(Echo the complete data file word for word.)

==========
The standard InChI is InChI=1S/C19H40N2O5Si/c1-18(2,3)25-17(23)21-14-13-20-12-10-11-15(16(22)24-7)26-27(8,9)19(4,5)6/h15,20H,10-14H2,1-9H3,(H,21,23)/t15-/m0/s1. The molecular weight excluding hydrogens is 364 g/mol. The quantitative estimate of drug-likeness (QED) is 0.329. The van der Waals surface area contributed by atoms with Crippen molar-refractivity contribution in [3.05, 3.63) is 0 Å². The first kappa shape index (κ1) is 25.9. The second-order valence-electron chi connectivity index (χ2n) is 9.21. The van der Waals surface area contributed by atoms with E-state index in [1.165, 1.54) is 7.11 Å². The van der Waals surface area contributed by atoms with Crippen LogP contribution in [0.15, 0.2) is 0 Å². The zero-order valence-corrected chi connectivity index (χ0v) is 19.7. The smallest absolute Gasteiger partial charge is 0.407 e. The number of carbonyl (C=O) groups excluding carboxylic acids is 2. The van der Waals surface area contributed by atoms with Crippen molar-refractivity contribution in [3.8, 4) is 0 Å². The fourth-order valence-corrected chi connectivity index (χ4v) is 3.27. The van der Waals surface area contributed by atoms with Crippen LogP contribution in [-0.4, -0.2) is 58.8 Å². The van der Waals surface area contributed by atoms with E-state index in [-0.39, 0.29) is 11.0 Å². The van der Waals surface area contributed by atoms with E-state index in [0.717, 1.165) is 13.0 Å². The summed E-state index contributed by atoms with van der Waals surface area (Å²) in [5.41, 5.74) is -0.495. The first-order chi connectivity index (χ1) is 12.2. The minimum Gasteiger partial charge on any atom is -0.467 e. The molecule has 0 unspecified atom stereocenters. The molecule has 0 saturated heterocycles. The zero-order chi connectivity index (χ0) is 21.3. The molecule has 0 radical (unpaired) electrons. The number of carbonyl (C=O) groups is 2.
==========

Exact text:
The standard InChI is InChI=1S/C19H40N2O5Si/c1-18(2,3)25-17(23)21-14-13-20-12-10-11-15(16(22)24-7)26-27(8,9)19(4,5)6/h15,20H,10-14H2,1-9H3,(H,21,23)/t15-/m0/s1. The molecular weight excluding hydrogens is 364 g/mol. The quantitative estimate of drug-likeness (QED) is 0.329. The van der Waals surface area contributed by atoms with Crippen molar-refractivity contribution in [3.05, 3.63) is 0 Å². The first kappa shape index (κ1) is 25.9. The second-order valence-electron chi connectivity index (χ2n) is 9.21. The van der Waals surface area contributed by atoms with E-state index in [1.165, 1.54) is 7.11 Å². The van der Waals surface area contributed by atoms with Crippen LogP contribution in [0.15, 0.2) is 0 Å². The zero-order valence-corrected chi connectivity index (χ0v) is 19.7. The smallest absolute Gasteiger partial charge is 0.407 e. The number of carbonyl (C=O) groups excluding carboxylic acids is 2. The van der Waals surface area contributed by atoms with Crippen molar-refractivity contribution in [3.8, 4) is 0 Å². The fourth-order valence-corrected chi connectivity index (χ4v) is 3.27. The van der Waals surface area contributed by atoms with Crippen LogP contribution in [-0.4, -0.2) is 58.8 Å². The van der Waals surface area contributed by atoms with E-state index in [-0.39, 0.29) is 11.0 Å². The van der Waals surface area contributed by atoms with E-state index in [0.717, 1.165) is 13.0 Å². The summed E-state index contributed by atoms with van der Waals surface area (Å²) in [5.41, 5.74) is -0.495. The first-order chi connectivity index (χ1) is 12.2. The minimum Gasteiger partial charge on any atom is -0.467 e. The molecule has 0 unspecified atom stereocenters. The molecule has 0 saturated heterocycles. The zero-order chi connectivity index (χ0) is 21.3. The molecule has 0 radical (unpaired) electrons. The number of carbonyl (C=O) groups is 2.